The data used to justify urgent care clinics is flawed, say Australian researchers who have published a new study in the Medical Journal of Australia.
The researchers said it was a “misconception” that overcrowding in emergency departments was caused by large numbers of people with problems that could be managed by general practitioners.
Their findings hinge on Australian Institute of Health and Welfare (AIHW) data that uses the Australasian Triage Scale model to assess which patients in an ED could have been treated in a general practice.
“The AIHW definition should not be used when formulating health policy, planning, or allocating resources,” the authors wrote.
“The ATS is an urgency scale, not a complexity scale. A patient can have a low triage category but need complex care.”
The Nepean Hospital-based researchers found that more than three-quarters of patients deemed suitable for GP care by the AIHW criteria needed to be treated at a hospital due to the complexity of their conditions.
This is the third study in the past 15 years to raise questions about the data that determines who who needs to be in an ED.
A 2013 study published in the MJA said, “The AIHW methodology overestimates the actual proportion of general practice-type patient attendances”.
A 2009 study, also published in the MJA, busted common myths about overcrowding in EDs and found that “There is no evidence that telephone advice lines or collocated after-hours GP services assist in reducing ED workloads”.
“Changes to ED structure and function do not address the underlying causes or major adverse effects of overcrowding. They are also rapidly overwhelmed by increasing access block,” the authors of the 2009 study wrote.
“The causes of overcrowding, and hence the solutions, lie outside the ED. Solutions will mainly be found in managing hospital bed stock and systemic capacity [including the use of step-down and community resources] so that appropriate inpatient beds remain available for acutely sick patients.”
According to the AIHW website, ED presentations that were lower urgency were sometimes used as a proxy measure of access to primary health care.
“Higher presentation rates may suggest a lack of access to GPs or other primary health services, which may have been better placed to manage a person’s health condition,” the AIHW states.
An AIHW spokesperson told Oncology Republic that, “‘This is an indicator the AIHW has historically reported on because it was agreed to by governments as part of a national healthcare agreement”.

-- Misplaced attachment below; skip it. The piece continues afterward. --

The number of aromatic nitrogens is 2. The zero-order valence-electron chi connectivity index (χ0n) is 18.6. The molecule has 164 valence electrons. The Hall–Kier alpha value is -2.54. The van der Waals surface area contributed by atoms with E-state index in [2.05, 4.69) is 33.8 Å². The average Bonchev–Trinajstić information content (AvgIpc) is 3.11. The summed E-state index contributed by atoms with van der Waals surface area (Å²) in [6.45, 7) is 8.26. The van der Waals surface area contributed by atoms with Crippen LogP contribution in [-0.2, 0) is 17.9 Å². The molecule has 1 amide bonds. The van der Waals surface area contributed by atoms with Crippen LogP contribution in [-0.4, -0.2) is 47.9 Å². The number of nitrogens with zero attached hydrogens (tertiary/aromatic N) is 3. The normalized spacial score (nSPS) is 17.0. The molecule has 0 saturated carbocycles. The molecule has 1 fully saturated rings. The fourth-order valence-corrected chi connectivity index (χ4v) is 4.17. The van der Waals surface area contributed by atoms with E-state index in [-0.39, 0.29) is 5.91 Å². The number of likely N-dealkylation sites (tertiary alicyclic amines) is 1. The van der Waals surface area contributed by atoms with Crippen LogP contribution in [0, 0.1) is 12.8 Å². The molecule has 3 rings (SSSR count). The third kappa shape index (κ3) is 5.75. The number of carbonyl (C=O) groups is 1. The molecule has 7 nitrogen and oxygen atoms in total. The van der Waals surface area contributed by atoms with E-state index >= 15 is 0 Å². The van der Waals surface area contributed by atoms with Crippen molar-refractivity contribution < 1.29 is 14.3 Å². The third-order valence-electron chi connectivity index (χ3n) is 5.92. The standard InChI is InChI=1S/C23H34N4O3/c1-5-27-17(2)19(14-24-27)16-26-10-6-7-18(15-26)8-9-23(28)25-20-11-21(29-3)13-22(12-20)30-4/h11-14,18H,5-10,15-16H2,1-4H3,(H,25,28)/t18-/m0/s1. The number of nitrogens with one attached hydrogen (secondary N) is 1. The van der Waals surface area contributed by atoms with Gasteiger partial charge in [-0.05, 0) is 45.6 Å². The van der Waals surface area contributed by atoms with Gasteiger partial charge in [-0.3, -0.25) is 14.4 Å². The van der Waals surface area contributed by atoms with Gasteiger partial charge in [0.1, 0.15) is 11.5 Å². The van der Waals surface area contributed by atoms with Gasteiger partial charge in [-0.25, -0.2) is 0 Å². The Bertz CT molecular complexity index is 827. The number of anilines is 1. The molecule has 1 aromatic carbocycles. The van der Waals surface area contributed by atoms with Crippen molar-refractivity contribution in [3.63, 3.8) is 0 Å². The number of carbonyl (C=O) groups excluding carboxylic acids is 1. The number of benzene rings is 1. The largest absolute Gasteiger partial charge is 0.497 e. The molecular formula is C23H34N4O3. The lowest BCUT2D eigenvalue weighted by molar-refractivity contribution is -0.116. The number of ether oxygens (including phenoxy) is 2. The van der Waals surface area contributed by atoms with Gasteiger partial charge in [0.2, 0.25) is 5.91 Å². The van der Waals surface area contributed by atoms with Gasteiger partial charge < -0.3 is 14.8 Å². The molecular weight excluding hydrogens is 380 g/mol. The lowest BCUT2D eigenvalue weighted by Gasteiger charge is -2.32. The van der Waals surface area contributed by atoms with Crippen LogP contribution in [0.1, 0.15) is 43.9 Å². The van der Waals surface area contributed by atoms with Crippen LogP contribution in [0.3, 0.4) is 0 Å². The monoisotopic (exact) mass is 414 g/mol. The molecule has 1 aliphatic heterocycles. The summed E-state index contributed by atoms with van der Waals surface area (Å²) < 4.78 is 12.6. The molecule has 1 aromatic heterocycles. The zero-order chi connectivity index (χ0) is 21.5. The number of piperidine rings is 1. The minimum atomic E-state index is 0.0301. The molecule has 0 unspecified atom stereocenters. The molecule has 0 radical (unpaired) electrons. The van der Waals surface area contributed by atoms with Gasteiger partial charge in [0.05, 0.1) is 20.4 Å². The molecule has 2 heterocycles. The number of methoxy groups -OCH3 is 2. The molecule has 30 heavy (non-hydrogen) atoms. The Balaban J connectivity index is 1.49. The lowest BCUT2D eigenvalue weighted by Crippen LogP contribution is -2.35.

Health departments are struggling to reduce ED loads and urgent care clinics (UCCs) have been touted as the solution.
They emerged as a Labor government idea in April last year, when federal Health Minister Mark Butler said they would be “a level of care somewhere between what you get at a standard general practice and a fully-equipped hospital”.
He said UCCs would be “fully free and bulk-billed” and “open every day between 8am and 10pm”. They would cost $135 million over four years and there would be 50 of them across the country.
However during a Senate hearing on budget estimates in June, DoHAC officials confirmed only 17 are expected to be delivered in the promised timeframe of December 2023.
Aside from the government’s lag on implementation a much larger issue is brewing and reflects concerns about UCCs raised by peak doctors’ groups.
Tracey Johnson, Chief Executive of Inala Primary Care, said she was very concerned about the impact of UCCs and said they were no silver bullet to overcrowded EDs.
Ms Johnson said that latest MJA research was “game changing in the healthcare debate and puts a cloud over urgent care clinics”.
“Increasingly, urgent care clinics are going to be where the poor and disenfranchised go for healthcare,” she said.
“If a patient is disenfranchised, they’re likely to have complex health conditions. Yet we’re going to give them an acute care model, not a comprehensive team-based care model which is, in every other part of the world, where you save costs.”
Ms Johnson said UCCs were, “in theory”, for patients who can’t get in to see their GP.
“I would argue that that’s actually a much smaller group than is imagined,” she said.
However, she acknowledged that some general practices did not allow ample time for walk-in patients with urgent need.
“This is one of the problems with an activity based model,” she said.
“Some doctors will prioritise patients who are prepared to book in advance rather than leave gaps in the diary. Because if there’s nothing in the diary they don’t get paid.”
Ms Johnson said the government funding for UCCs could be better used.
“Instead of pumping money into an urgent care clinics, can you please just give primary care the money to employ pharmacists and nurse practitioners?” she asked.
“I would be able to take on many more patients and the whole notion of access block wouldn’t exist. Pharmacists and nurse practitioners in primary care are significantly cheaper than creating an entirely new building with an entirely new team of urgent care clinic doctors, nurses and admin staff.”
Ms Johnson called for a broadening of what was permitted and funded in local GP clinics.
“If the Medicare schedule was adjusted, and GPs had the right to order additional scans and pathology, we’d be able to keep some of those people out of EDs,” she said.
UCCs were “not even a Band-Aid” for overloaded EDs, Ms Johnson said.
“If you’ve got a 40cm wound and you put five Band-Aids on it, you’re still going to have an open wound,” she said.
The Department of Health and Aged Care had not responded to questions by the time of publication.